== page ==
It was a brilliant performance from PSG, with their superstars having finally turned up on the biggest stage, and they will now face either Bayern Munich or fellow Ligue 1 side Lyon.
Leipzig, meanwhile, just proved too inexperienced to handle the Parisians today, though they can reflect on a remarkable Champions League run.It’s all over in Lisbon, and PSG’s long wait for a European final is over.
It has been 23 years since they last appeared in one, having lost in the final of the UEFA Cup Winners’ Cup in 1997, but goals from Marquinhos, the excellent Di Maria – who teed up the other two – and Bernat have sealed their place in Sunday’s showpiece.
RB Leipzig had no answer to them really and the scoreline flattered the Germans.
They have done magnificently to get this far, dispatching last season’s finalists, Tottenham, and Atletico Madrid, conquerors of Liverpool, on the way. But they were never in it here, PSG easing steadily away after taking the lead 13 minutes into the game.
Three goals to the good with more than half and hour remaining, they eased up otherwise it could have been a heavy defeat. Leipzig did not deserve that, even if PSG would have been worth every goal.
Paris St Germain had made terribly hard work of Atalanta in the quarter-finals but the first half here revealed a team that had shrugged off its inferiority complex in this competition, in a way Manchester City have not, and were ready to take their place among the European elite.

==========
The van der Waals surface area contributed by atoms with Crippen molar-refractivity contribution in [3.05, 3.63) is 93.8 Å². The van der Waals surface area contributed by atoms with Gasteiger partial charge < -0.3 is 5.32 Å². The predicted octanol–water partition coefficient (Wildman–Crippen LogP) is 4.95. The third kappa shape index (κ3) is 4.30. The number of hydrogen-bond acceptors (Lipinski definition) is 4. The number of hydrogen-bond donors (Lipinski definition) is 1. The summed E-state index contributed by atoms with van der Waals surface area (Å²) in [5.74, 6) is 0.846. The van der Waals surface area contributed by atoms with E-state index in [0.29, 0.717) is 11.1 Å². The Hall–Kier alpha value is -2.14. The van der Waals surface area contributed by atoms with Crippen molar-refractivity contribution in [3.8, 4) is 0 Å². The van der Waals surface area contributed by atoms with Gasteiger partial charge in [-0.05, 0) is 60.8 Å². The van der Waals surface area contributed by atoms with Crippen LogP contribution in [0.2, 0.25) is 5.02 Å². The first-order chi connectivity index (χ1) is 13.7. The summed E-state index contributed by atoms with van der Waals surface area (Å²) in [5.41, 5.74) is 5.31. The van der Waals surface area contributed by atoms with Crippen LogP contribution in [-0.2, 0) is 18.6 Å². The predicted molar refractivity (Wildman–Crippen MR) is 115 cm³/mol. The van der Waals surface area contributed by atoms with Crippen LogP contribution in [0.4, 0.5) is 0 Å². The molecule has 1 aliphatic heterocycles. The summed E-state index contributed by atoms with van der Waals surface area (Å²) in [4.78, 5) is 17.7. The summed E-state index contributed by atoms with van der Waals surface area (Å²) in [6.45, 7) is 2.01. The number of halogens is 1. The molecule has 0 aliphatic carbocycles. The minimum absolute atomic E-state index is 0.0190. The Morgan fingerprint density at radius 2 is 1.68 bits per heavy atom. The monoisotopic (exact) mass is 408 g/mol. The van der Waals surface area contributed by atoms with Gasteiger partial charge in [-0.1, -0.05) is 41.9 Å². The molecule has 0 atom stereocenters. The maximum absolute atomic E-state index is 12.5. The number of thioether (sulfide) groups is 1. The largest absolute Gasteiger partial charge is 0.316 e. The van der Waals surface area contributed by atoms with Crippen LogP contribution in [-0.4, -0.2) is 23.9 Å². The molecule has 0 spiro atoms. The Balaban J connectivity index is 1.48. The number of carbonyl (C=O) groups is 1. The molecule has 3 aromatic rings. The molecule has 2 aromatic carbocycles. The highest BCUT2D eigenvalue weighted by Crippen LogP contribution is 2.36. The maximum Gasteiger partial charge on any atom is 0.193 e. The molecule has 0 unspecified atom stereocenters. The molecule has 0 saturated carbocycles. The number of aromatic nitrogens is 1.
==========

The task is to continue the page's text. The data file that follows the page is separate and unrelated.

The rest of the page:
And why not? There has been an awful lot of establishment snobbery around this semi-final, a lot of sniping about new money and its ghastly influence.
France, a wonderful football nation that exports its finest players around the world to light up competitions like the Premier League, have never produced a winner of the European Cup or Champions League – and last had a team in the final in 2004.
Leipzig would have been frozen out of this tournament forever had Red Bull not invested in its project there.
So a drinks company want publicity? So what? If the effect is a bright, lively, innovative team, capable of challenging a stale European order, that’s good news surely?
The absence of Timo Werner, who has joined Chelsea and elected not to play in what remained of Leipzig’s European campaign, shows how hard it is for a small team to break into the elite.
To resent what limited opportunity there is, then, shows how sick the football industry has become.
Leipzig were caught playing out the back, a loose Gulacsi pass swiftly recycled and given the merest backheeled flick by Neymar, into the path of Di Maria, who made the Hungarian goalkeeper pay for his error.
More pressure brought the third after 56 minutes. Juan Bernat took a heavy touch that was scrambled clear but Nordi Mukiele slipped with PSG players closing in, his prone form now playing Bernat onside in the middle as Di Maria crossed for his conversion.
The first French champions of Europe? You get what you pay for these days.